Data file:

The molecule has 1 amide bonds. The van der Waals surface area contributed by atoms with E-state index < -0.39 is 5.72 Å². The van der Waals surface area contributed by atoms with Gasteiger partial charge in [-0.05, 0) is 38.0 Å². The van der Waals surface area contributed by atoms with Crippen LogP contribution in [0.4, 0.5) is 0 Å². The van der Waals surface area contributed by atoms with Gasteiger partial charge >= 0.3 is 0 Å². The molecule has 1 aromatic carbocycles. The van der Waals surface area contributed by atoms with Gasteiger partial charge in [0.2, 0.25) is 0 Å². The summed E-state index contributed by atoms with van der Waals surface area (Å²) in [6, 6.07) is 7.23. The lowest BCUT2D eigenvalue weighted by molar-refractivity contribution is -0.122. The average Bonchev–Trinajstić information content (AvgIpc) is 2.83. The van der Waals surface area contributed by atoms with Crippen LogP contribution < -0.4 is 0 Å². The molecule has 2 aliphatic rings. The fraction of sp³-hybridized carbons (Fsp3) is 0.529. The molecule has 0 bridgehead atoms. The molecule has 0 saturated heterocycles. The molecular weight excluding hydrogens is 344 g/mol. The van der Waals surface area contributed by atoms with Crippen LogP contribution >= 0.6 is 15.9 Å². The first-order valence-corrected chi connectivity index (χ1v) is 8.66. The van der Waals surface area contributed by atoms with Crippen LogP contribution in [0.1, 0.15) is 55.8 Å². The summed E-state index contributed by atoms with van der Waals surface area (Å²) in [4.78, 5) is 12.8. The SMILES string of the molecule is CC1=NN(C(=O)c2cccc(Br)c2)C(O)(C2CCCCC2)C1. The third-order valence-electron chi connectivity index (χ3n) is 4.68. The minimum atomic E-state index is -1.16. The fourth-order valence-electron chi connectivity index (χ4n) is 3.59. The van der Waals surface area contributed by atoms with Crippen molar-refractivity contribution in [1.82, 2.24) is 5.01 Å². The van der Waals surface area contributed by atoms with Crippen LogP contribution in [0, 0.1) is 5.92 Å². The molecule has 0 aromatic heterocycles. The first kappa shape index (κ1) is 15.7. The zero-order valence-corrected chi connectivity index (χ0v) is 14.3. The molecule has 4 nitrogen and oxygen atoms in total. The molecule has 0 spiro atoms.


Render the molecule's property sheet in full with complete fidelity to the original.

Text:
The molecule has 1 amide bonds. The van der Waals surface area contributed by atoms with E-state index < -0.39 is 5.72 Å². The van der Waals surface area contributed by atoms with Gasteiger partial charge in [-0.05, 0) is 38.0 Å². The van der Waals surface area contributed by atoms with Crippen LogP contribution in [0.4, 0.5) is 0 Å². The van der Waals surface area contributed by atoms with Gasteiger partial charge >= 0.3 is 0 Å². The molecule has 1 aromatic carbocycles. The van der Waals surface area contributed by atoms with Gasteiger partial charge in [0.2, 0.25) is 0 Å². The summed E-state index contributed by atoms with van der Waals surface area (Å²) in [6, 6.07) is 7.23. The lowest BCUT2D eigenvalue weighted by molar-refractivity contribution is -0.122. The average Bonchev–Trinajstić information content (AvgIpc) is 2.83. The van der Waals surface area contributed by atoms with Crippen LogP contribution < -0.4 is 0 Å². The molecule has 2 aliphatic rings. The fraction of sp³-hybridized carbons (Fsp3) is 0.529. The molecule has 0 bridgehead atoms. The molecule has 0 saturated heterocycles. The molecular weight excluding hydrogens is 344 g/mol. The van der Waals surface area contributed by atoms with Crippen LogP contribution >= 0.6 is 15.9 Å². The first-order valence-corrected chi connectivity index (χ1v) is 8.66. The van der Waals surface area contributed by atoms with Crippen LogP contribution in [0.1, 0.15) is 55.8 Å². The summed E-state index contributed by atoms with van der Waals surface area (Å²) in [4.78, 5) is 12.8. The SMILES string of the molecule is CC1=NN(C(=O)c2cccc(Br)c2)C(O)(C2CCCCC2)C1. The third-order valence-electron chi connectivity index (χ3n) is 4.68. The minimum atomic E-state index is -1.16. The fourth-order valence-electron chi connectivity index (χ4n) is 3.59. The van der Waals surface area contributed by atoms with Crippen molar-refractivity contribution in [1.82, 2.24) is 5.01 Å². The van der Waals surface area contributed by atoms with Crippen LogP contribution in [0, 0.1) is 5.92 Å². The molecule has 0 aromatic heterocycles. The first kappa shape index (κ1) is 15.7. The zero-order valence-corrected chi connectivity index (χ0v) is 14.3. The molecule has 4 nitrogen and oxygen atoms in total. The molecule has 0 spiro atoms.